Share “Flu outbreak alarms Oklahoma hog farmers”

BY SONYA COLBERG Published: May 8, 2009


Jack Carson, spokesman for the state Agriculture, Food and Forestry Department agreed.

"There is no cause for alarm,” he said. "They are inspected and the farms themselves have their own veterinarians.”

Financial losses

Lindsey said the Oklahoma Pork Council obviously is concerned about the human health perspective.

"We’re very relieved it appears the virus ... has been relatively easy for folks to treat and deal with,” he said. "At the same time, our producers are suffering economically as a result of it.”

Though contract farmers don’t seem to be hurting as much, the financial impact on independent farmers can be staggering.

After 15 years as one of those independent farmers, Hoelscher said he won’t be able to operate much longer because he will run out of equity and the bank eventually will require him to shut down. He said a lot of farmers have mortgaged everything they have during the past year and a half.


Pig farms routinely look for and test for diseases, including influenza. Since the outbreak of swine flu, they’ve added that virus to those tested for, said Paul Sunderg, a veterinarian with the National Pork Board.

Sunderg said no regulation is needed because testing for viruses is in the best interest of producers. And the Centers for Disease Control has a long-standing surveillance program, he said.

"If people put into place the recommendations we have for biosecurity, that’s the best they can do at this point,” Sunderg said. "The pork producers are really paying attention.”

Tyson Foods routinely vaccinates all breeding stock for influenza, spokesman Gary Mickelson said.

Iowa State University to determine what strain is involved, so we can make sure we’re using the most

Safety measures

Lonnie Hoelscher, a Bartlesville independent pig producer, said he sometimes allowed visitors from the local school or church to tour the farm. When he did, everyone wore throw-away suits, boots and respiratory masks and he made sure no one had been around other pigs in the previous three days.

His pigs are kept in buildings so there’s no contact with outside animals, rodents or wild animals, he said. Hoelscher and other workers had separate sets of shoes to feed the pigs or work with cattle or horses.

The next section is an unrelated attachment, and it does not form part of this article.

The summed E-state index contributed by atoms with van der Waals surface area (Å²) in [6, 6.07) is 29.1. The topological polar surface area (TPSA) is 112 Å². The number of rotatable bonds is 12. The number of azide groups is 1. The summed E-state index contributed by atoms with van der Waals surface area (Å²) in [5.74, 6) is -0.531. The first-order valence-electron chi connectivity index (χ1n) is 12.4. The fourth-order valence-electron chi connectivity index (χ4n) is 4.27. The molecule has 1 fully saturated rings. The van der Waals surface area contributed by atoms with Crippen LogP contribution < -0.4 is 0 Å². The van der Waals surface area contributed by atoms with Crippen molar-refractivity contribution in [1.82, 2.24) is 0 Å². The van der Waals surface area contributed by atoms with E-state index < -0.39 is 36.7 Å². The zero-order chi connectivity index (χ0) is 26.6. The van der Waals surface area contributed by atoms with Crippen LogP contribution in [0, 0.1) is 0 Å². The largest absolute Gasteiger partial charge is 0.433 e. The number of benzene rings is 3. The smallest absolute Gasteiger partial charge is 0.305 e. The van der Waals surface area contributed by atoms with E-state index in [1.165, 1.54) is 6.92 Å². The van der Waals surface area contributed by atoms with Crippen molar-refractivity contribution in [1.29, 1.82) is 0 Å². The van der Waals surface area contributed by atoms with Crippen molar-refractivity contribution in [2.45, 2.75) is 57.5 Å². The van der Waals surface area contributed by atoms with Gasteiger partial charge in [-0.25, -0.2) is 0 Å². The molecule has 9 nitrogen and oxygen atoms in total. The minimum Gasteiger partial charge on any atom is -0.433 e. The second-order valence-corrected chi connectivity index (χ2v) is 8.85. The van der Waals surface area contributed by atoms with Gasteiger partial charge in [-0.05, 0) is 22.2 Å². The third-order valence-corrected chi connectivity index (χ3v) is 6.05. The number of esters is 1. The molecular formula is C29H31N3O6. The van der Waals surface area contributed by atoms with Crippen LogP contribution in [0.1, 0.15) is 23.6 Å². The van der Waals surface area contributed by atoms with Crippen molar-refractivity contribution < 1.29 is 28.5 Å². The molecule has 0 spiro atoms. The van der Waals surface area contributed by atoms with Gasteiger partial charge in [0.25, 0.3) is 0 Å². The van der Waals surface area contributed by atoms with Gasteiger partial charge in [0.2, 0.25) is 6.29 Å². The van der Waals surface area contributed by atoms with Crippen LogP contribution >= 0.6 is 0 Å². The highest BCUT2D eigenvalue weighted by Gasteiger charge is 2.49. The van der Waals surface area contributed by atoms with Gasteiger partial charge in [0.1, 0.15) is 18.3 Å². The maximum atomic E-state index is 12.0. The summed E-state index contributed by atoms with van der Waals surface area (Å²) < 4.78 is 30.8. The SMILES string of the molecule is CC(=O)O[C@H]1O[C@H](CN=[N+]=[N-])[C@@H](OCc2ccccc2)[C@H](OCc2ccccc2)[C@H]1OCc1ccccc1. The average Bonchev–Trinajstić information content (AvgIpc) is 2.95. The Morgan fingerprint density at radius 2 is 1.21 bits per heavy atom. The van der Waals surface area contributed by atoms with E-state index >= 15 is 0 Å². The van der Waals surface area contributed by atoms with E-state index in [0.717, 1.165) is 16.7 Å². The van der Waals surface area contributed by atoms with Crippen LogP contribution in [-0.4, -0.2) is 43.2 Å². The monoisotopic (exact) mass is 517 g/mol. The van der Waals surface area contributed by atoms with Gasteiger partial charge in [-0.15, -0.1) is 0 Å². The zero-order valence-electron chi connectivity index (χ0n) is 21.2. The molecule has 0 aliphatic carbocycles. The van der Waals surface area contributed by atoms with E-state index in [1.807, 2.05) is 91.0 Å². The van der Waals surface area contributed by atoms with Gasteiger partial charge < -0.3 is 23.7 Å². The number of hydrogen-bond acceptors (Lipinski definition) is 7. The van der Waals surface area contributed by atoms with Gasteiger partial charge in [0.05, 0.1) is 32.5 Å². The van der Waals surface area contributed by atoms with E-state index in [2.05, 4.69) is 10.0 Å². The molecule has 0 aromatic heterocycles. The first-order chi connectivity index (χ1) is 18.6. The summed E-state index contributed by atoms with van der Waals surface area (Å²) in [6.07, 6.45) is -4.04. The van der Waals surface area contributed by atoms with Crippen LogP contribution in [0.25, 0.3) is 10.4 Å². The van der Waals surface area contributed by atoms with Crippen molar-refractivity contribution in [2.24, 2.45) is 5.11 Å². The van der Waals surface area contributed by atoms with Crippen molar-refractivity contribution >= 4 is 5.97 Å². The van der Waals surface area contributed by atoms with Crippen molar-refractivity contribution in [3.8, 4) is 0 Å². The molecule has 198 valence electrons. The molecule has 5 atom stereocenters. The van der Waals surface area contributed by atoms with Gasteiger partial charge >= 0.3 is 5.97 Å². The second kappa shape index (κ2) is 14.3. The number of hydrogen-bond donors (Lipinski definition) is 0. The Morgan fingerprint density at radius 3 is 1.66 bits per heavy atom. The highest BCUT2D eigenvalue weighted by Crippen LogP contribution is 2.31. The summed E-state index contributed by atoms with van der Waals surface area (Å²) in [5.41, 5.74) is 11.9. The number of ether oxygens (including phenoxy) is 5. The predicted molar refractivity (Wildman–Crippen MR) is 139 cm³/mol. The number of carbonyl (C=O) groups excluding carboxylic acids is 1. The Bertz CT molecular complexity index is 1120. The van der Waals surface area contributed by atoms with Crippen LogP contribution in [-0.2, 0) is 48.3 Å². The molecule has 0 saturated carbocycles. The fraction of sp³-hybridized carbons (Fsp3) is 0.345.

"The idea of pigs running around in a mud lot is not very healthy, one, and, two, is messy,” he said. "They are very clean animals if you give them the proper environment; give them opportunity to stay clean.”

With the concern over swine flu, though, he said his farm is best described as closed.

"When they come out and say it’s swine flu, they’re (consumers) scared to death to buy pork,” said John Gibbs, a 15-year Tyson contract farmer from Holdenville. "It has nothing to do with pigs.”

He said even the state technician who routinely tests the farm water now calls before he stops by. Along with measures such as not allowing visitors from other farms to visit until three days have passed, the few people who do visit his farm must wear rubber boots dipped in a disinfectant.

Information and resources

News and resources dealing with flu, pneumonia and allergy issues, including more information on the swine flu investigation and a timeline of human flu pandemics.

Q&A with Llelwyn Grant, spokesman for the Centers for Disease Control and Prevention:

Q: How effective is the swine flu vaccine for pigs for this combination virus, H1N1, that contains human, bird and swine elements?

A: The current vaccine for pigs may provide some protection, but it’s not 100 percent certain it will protect from this current strain. In dealing with the new strain, as far as people go, we are still at the developmental level of coming up with a new vaccine.

Q: What’s to keep swine flu from jumping from the Canadian herd to U.S. herds to U.S. residents?

A: There is always that possibility, of course, but what we encourage people to do is step up their protocol, particularly among those who deal with pig herds, to ensure that we don’t have spread.

Q&A with Jorgen Schlundt, World Health Organization:

Q: Considering the international flu outbreak, what are the chances that the Canadian herd they say has H1N1 could transfer the flu to humans?

A: Transfer from animals to humans has not been established with the new influenza A/H1N1, and from what we presently know, has not happened in the Canadian herd, either. The theory until now has been that the pigs were infected from a human, although we yet have no confirmation.

Q: Has an influenza or other disease ever been known to jump from animal to human?

A: Influenza viruses have jumped many times from especially pigs and birds to humans. They have also jumped in the other direction.


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